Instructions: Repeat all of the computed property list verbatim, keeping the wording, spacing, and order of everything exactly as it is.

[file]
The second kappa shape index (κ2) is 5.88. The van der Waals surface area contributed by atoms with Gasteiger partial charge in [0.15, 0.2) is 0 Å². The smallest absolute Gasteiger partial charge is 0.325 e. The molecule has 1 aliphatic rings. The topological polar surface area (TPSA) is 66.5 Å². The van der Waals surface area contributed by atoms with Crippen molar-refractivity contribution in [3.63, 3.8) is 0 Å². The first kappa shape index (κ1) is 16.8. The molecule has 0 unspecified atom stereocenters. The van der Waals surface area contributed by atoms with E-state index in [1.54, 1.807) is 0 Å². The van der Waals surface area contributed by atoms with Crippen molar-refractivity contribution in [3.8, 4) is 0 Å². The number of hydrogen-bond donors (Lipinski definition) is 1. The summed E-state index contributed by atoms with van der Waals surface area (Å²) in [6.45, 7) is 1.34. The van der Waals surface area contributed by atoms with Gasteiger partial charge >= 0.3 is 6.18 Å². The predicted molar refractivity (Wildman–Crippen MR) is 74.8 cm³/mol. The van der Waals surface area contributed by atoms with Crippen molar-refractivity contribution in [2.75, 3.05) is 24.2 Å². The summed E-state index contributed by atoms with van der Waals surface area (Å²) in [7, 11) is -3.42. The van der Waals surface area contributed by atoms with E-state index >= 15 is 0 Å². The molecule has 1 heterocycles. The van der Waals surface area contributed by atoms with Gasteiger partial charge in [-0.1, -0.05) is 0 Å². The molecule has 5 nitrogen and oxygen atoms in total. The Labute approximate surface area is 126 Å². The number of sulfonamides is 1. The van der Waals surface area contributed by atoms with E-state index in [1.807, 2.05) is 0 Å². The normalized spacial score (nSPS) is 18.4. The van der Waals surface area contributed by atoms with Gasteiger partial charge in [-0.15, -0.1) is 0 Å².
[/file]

The second kappa shape index (κ2) is 5.88. The van der Waals surface area contributed by atoms with Gasteiger partial charge in [0.15, 0.2) is 0 Å². The smallest absolute Gasteiger partial charge is 0.325 e. The molecule has 1 aliphatic rings. The topological polar surface area (TPSA) is 66.5 Å². The van der Waals surface area contributed by atoms with Crippen molar-refractivity contribution in [3.63, 3.8) is 0 Å². The first kappa shape index (κ1) is 16.8. The molecule has 0 unspecified atom stereocenters. The van der Waals surface area contributed by atoms with E-state index in [1.54, 1.807) is 0 Å². The van der Waals surface area contributed by atoms with Crippen molar-refractivity contribution in [3.8, 4) is 0 Å². The number of hydrogen-bond donors (Lipinski definition) is 1. The summed E-state index contributed by atoms with van der Waals surface area (Å²) in [6.45, 7) is 1.34. The van der Waals surface area contributed by atoms with Gasteiger partial charge >= 0.3 is 6.18 Å². The predicted molar refractivity (Wildman–Crippen MR) is 74.8 cm³/mol. The van der Waals surface area contributed by atoms with Crippen molar-refractivity contribution in [2.75, 3.05) is 24.2 Å². The summed E-state index contributed by atoms with van der Waals surface area (Å²) in [7, 11) is -3.42. The van der Waals surface area contributed by atoms with E-state index >= 15 is 0 Å². The molecule has 1 heterocycles. The van der Waals surface area contributed by atoms with Gasteiger partial charge in [-0.1, -0.05) is 0 Å². The molecule has 5 nitrogen and oxygen atoms in total. The Labute approximate surface area is 126 Å². The number of sulfonamides is 1. The van der Waals surface area contributed by atoms with E-state index in [1.807, 2.05) is 0 Å². The normalized spacial score (nSPS) is 18.4. The van der Waals surface area contributed by atoms with Gasteiger partial charge in [-0.15, -0.1) is 0 Å².